29. “One of the most amazing things about elephants mourning is the wild is their ability to grieve hard, but then truly, unequivocally, let go.” Do you believe humans can do the same? Discuss. (p. 241)
  30. Why does Nevvie insist that she is right to go ahead and bury Maura’s baby? How does Gideon help Alice try to “right” the wrong?
  31. “Keeping a secret isn’t always lying. Sometimes it’s the only way to protect the person you love.” Discuss.
  32. While Thomas is in the shower, Alice sneaks out to the barn to see what he has been working on. What does she discover? What does she ask Gideon to do? What do the strings of letters and numbers mean? What happens when Alice confronts Thomas?
  33. “There is no perspective in grief, or in love. How can there be, when one person becomes the center of the universe—either because he has been lost or because he has been found.” Discuss. (p.296)
  34. What does Alice do when she realizes she has fallen in love with another man?
  35. In what way does the title signify not just Jenna’s name for her nap, as a toddler, but the structure of the entire book?
  36. What do Serenity, Virgil, and Jenna find at the site of the purple mushrooms in the sanctuary? What do they do with it? What happens when Tallulah identifies the tooth as belonging to a child? What does Jenna remember?
  37. At what point in the story did you realize things may not be what they seem to be?
  38. What do you realize about Serenity’s psychic abilities by the end of the book?
  39. Alice’s disappearance resolves in an unlikely place. How is her current work linked to what’s happened to her?
  40. How does Alice’s scientific mindset compromise her ability to believe Serenity?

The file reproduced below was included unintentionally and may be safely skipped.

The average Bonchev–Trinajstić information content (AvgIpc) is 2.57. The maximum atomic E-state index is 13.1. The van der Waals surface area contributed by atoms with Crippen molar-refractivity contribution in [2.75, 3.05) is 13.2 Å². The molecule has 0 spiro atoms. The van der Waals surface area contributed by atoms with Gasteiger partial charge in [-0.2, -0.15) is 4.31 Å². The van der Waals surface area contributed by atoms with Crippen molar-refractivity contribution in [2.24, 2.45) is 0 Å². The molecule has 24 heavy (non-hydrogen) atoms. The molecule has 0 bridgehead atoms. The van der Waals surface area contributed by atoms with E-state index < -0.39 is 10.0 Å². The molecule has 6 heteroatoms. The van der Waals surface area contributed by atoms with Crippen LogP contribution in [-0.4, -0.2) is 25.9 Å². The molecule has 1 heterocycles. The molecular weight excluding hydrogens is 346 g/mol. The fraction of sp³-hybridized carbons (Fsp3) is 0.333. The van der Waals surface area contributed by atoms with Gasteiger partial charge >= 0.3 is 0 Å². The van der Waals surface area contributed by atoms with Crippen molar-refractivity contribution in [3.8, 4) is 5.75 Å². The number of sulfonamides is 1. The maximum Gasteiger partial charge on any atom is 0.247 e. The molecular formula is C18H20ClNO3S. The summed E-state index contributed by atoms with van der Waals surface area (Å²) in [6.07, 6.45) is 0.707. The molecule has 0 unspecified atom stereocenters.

41. “{If you think about someone you’ve loved and lost, you are already with them.” Agree? Disagree? Discuss. (p.400)
  42. “In the wild, an elephant mother and daughter stay together until one of them dies,” says Alice in her research. How does this thematically connect with the novel?

Related eShorts and Novellas

Don’t miss these eBook novellas, featuring characters from LEAVING TIME.

Larger Than Life

Set in the wilds of Africa, “Larger Than Life” introduces Alice, the unforgettable character at the center of LEAVING TIME, which goes on-sale in the US, Canada, and Australia on October 14th (4th November in the UK). Now available exclusively as an eBook.

Larger Than Life eBook

A researcher studying memory in elephants, Alice is fascinated by the bonds between mother and calf—the mother’s powerful protective instincts and her newborn’s unwavering loyalty. Living on a game reserve in Botswana, Alice is able to view the animals in their natural habitat—while following an important rule: She must only observe and never interfere. Then she finds an orphaned young elephant in the bush and cannot bear to leave the helpless baby behind. Thinking back on her own childhood, and on her shifting relationship with her mother, Alice risks her career to care for the calf. Yet what she comes to understand is the depth of a parent’s love.

Larger Than Life is $1.99 in the US & Canada, £1.49 in the UK, and $1.99 in Australia!

Buy the eBook from your favorite retailer!

Where There's Smoke


Introducing Serenity Jones and a new FREE eShort Story, Where There's Smoke.

Meet Serenity Jones -- one of the three narrators in LEAVING TIME.

Even as a child, Serenity Jones knew she possessed unusual psychic gifts. Now, decades later, she’s an acclaimed medium and host of her own widely viewed TV show, where she delivers messages to the living from loved ones who have passed. Lately, though, her efforts to boost ratings and garner fame have compromised her clairvoyant instincts. When Serenity books a young war widow to appear as a guest, the episode quickly unravels, stirring up troubling controversy. And as she tries to undo the damage—to both her reputation and her show—Serenity finds that pride comes at a high price.

DOWNLOAD Where There's Smoke »

Leaving Time jacket

An excerpt from Leaving Time



Some people used to believe that there was an elephant graveyard—a place that sick and old elephants would travel to die. They’d slip away from their herds and would lumber across the dusty landscape, like the titans we read about in seventh grade in Greek Mythology. Legend said the spot was in Saudi Arabia; that it was the source of a supernatural force; that it contained a book of spells to bring about world peace.